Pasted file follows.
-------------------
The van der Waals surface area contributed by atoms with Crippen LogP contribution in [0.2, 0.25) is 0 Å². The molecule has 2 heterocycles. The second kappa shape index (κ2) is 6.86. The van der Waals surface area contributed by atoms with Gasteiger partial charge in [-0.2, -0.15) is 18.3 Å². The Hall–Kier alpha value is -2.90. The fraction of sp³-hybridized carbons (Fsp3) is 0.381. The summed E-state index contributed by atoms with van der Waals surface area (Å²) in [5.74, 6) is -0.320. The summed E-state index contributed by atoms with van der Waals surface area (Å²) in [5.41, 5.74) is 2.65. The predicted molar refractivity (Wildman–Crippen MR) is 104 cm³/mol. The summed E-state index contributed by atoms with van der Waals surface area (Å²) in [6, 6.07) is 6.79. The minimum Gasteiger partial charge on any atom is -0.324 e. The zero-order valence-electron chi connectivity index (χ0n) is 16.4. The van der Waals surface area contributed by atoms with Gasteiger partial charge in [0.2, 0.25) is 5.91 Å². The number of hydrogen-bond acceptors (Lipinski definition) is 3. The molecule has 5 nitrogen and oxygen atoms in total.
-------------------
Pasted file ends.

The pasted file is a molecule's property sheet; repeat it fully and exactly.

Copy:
The van der Waals surface area contributed by atoms with Crippen LogP contribution in [0.2, 0.25) is 0 Å². The molecule has 2 heterocycles. The second kappa shape index (κ2) is 6.86. The van der Waals surface area contributed by atoms with Gasteiger partial charge in [-0.2, -0.15) is 18.3 Å². The Hall–Kier alpha value is -2.90. The fraction of sp³-hybridized carbons (Fsp3) is 0.381. The summed E-state index contributed by atoms with van der Waals surface area (Å²) in [5.74, 6) is -0.320. The summed E-state index contributed by atoms with van der Waals surface area (Å²) in [5.41, 5.74) is 2.65. The predicted molar refractivity (Wildman–Crippen MR) is 104 cm³/mol. The summed E-state index contributed by atoms with van der Waals surface area (Å²) in [6, 6.07) is 6.79. The minimum Gasteiger partial charge on any atom is -0.324 e. The zero-order valence-electron chi connectivity index (χ0n) is 16.4. The van der Waals surface area contributed by atoms with Gasteiger partial charge in [0.2, 0.25) is 5.91 Å². The number of hydrogen-bond acceptors (Lipinski definition) is 3. The molecule has 5 nitrogen and oxygen atoms in total.